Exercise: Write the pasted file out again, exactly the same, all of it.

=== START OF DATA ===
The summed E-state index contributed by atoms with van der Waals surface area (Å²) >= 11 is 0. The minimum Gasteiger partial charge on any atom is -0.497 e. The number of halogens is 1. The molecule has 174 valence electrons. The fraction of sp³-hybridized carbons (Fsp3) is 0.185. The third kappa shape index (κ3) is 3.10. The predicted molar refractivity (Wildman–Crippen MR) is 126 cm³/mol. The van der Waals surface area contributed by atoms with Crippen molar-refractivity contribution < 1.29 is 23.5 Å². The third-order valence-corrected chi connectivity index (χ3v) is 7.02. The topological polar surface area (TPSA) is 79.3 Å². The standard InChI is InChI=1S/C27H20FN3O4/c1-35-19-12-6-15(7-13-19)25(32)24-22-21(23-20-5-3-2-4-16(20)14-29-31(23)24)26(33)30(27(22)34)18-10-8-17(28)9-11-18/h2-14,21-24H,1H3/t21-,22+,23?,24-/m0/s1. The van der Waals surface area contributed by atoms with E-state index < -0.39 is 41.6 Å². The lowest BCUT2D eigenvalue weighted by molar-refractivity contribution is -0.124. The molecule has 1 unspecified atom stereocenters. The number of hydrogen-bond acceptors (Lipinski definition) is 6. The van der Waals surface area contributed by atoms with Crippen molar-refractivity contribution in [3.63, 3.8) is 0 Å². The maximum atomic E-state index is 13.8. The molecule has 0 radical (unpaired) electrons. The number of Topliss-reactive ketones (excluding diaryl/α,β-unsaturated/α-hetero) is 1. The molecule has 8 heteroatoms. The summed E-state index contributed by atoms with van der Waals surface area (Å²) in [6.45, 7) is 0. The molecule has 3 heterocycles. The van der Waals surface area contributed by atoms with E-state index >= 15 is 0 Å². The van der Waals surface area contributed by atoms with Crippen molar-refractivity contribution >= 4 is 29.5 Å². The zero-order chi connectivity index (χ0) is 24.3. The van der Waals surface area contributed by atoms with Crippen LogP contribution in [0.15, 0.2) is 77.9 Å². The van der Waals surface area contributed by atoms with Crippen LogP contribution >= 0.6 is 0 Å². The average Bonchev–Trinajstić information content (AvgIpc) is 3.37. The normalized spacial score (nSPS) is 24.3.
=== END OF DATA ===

The summed E-state index contributed by atoms with van der Waals surface area (Å²) >= 11 is 0. The minimum Gasteiger partial charge on any atom is -0.497 e. The number of halogens is 1. The molecule has 174 valence electrons. The fraction of sp³-hybridized carbons (Fsp3) is 0.185. The third kappa shape index (κ3) is 3.10. The predicted molar refractivity (Wildman–Crippen MR) is 126 cm³/mol. The van der Waals surface area contributed by atoms with Crippen molar-refractivity contribution < 1.29 is 23.5 Å². The third-order valence-corrected chi connectivity index (χ3v) is 7.02. The topological polar surface area (TPSA) is 79.3 Å². The standard InChI is InChI=1S/C27H20FN3O4/c1-35-19-12-6-15(7-13-19)25(32)24-22-21(23-20-5-3-2-4-16(20)14-29-31(23)24)26(33)30(27(22)34)18-10-8-17(28)9-11-18/h2-14,21-24H,1H3/t21-,22+,23?,24-/m0/s1. The van der Waals surface area contributed by atoms with E-state index < -0.39 is 41.6 Å². The lowest BCUT2D eigenvalue weighted by molar-refractivity contribution is -0.124. The molecule has 1 unspecified atom stereocenters. The number of hydrogen-bond acceptors (Lipinski definition) is 6. The van der Waals surface area contributed by atoms with Crippen molar-refractivity contribution in [3.63, 3.8) is 0 Å². The maximum atomic E-state index is 13.8. The molecule has 0 radical (unpaired) electrons. The number of Topliss-reactive ketones (excluding diaryl/α,β-unsaturated/α-hetero) is 1. The molecule has 8 heteroatoms. The summed E-state index contributed by atoms with van der Waals surface area (Å²) in [6.45, 7) is 0. The molecule has 3 heterocycles. The van der Waals surface area contributed by atoms with E-state index >= 15 is 0 Å². The van der Waals surface area contributed by atoms with Crippen molar-refractivity contribution >= 4 is 29.5 Å². The zero-order chi connectivity index (χ0) is 24.3. The van der Waals surface area contributed by atoms with Crippen LogP contribution in [0.15, 0.2) is 77.9 Å². The van der Waals surface area contributed by atoms with Crippen LogP contribution >= 0.6 is 0 Å². The average Bonchev–Trinajstić information content (AvgIpc) is 3.37. The normalized spacial score (nSPS) is 24.3.